Seite 234 - TELE-satellite-1201

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TELE-satellite International — The World‘s Largest Digital TV Trade Magazine
— 12-01/2012
Satellite meters and satellite finders
are used to professionally align satellite
antennas and to identify flaws in an ex-
isting setup. True satellite enthusiasts,
however, also have additional purposes
for meters: Satellite DXers are per-
manently on the hunt for weak or rare
signals, while feed hunters are on the
lookout for undocumented transmis-
sions (feeds).
Both target groups prefer satellite
meters with spectrum analyzers, be-
cause with the help of a satellite spec-
trum it becomes possible to spot a sat-
ellite long before a satellite receiver is
capable of locking a signal. In addition,
a spectrum display helps to identify and
analyze transponders. It is even possi-
ble to find out whether new transpond-
ers have become active at short notice,
which in many cases hints at new feeds.
Real-time spectrums are the display of
choice for those satellite enthusiasts,
as they have a refresh rate of way less
than one second.
Hence it’s no surprise that in recent
months a number of new satellite me-
ters with spectrum analyzer have been
launched. These analyzers are de-
signed to display the current signal sit-
uation – but what do you do if you need
to monitor a specific signal for a certain
length of time? This may be necessary
when you rotate a motorised antenna,
for manually aligning an antenna or for
performing a long-term measurement.
In ham radio circles a so-called wa-
terfall diagram is used for exactly those
purposes: It shows the spectrum over a
period of time using the three parame-
ters of frequency, signal level and time.
This would actually require a three-di-
mensional diagram, something that can
only be achieved with great effort. In
order to display all required information
without having to do 3D calculations,
one parameter (signal level in our case)
is colour-coded.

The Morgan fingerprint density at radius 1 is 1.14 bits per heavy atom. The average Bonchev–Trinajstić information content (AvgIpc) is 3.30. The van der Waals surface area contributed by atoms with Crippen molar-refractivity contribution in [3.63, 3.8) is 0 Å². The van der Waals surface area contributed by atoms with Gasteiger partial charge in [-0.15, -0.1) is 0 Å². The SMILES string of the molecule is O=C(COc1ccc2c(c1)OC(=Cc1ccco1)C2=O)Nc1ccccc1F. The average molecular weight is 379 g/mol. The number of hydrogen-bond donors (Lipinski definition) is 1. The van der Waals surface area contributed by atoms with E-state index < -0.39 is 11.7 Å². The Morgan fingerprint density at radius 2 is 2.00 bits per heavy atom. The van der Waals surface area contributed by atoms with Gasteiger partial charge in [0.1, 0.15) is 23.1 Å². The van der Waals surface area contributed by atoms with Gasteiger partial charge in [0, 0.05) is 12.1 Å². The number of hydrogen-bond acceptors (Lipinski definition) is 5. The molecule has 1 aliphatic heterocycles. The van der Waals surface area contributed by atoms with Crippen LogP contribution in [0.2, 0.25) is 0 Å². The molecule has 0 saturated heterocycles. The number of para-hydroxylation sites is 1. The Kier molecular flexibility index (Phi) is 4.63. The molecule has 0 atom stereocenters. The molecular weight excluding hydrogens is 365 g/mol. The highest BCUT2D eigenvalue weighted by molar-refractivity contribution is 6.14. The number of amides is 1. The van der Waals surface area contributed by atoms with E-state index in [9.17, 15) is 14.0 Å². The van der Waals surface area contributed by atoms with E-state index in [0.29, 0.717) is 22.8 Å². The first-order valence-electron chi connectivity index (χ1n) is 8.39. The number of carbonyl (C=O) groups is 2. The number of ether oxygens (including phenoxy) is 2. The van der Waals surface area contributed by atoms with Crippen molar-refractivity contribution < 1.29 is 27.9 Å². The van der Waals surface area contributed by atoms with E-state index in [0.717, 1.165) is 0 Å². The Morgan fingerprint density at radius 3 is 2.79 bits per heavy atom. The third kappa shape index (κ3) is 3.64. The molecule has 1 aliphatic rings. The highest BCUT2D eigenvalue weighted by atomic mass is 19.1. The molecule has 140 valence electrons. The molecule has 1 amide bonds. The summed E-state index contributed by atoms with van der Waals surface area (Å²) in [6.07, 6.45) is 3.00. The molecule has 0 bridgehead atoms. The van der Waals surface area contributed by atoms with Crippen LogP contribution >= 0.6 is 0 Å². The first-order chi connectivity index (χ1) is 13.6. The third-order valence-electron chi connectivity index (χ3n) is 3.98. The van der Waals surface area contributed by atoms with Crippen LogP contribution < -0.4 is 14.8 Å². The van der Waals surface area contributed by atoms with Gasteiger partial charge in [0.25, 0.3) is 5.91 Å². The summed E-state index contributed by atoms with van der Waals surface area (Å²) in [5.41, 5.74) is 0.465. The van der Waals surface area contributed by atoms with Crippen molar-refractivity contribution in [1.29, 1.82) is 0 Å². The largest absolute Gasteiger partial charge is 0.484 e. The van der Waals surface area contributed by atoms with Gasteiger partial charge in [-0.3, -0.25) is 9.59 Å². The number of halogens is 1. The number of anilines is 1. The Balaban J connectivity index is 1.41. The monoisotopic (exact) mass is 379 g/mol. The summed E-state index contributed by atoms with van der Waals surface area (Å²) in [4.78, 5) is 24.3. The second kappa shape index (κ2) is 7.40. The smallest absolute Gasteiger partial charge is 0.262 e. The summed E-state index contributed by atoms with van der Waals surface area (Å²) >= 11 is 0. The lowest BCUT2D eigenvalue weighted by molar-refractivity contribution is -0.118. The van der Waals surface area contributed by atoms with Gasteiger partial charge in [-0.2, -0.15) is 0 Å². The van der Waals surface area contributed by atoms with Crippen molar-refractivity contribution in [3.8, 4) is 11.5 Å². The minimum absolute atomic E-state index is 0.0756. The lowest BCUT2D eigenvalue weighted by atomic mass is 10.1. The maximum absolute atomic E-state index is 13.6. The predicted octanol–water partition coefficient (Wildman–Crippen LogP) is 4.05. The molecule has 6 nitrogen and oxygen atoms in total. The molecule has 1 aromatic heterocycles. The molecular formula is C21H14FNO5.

So in a waterfall diagram the x-ax-
is refers to frequency and the y-axis
shows time as well as – in a gradual col-
our scheme – signal level. A waterfall
diagram is drawn up line by line from
top to bottom, with each line describing
a full spectrum. Actually, this is how the
name was derived: Like in a waterfall,
information flows from top to bottom.
We wanted to provide proof that a
waterfall diagram can actually work for
satellite meters as well and to that end
we used three different 8dtek satel-
lite meters: Xtra-S, Gifted and Desired
(please refer to TELE-satellite issues
06-07/2011 and 08-09/2011 for test
reports about these devices). They are
absolute exceptions in their price seg-
ment as all of them offer a functional
spectrum analyzer.
It’s rather striking to discover that the
manufacturer decided to focus on ei-
ther speed or display resolution: While
the 8dtek Xtra-S boasts a real-time
spectrum display – albeit at low resolu-
tion – the Gifted and Desired models
impress with high-resolution displays at
the cost of display build-up time.
All three models feature a video out-
Unconventional thinking
turns 8dtek satellite
meters into genuinely
professional tools – without
costing a penny!
Vitor Martins Augusto
Image 1: The three satellite meters Desired, Xtra-S and Gifted from
manufacturer 8dtek were at our disposal for experimenting.
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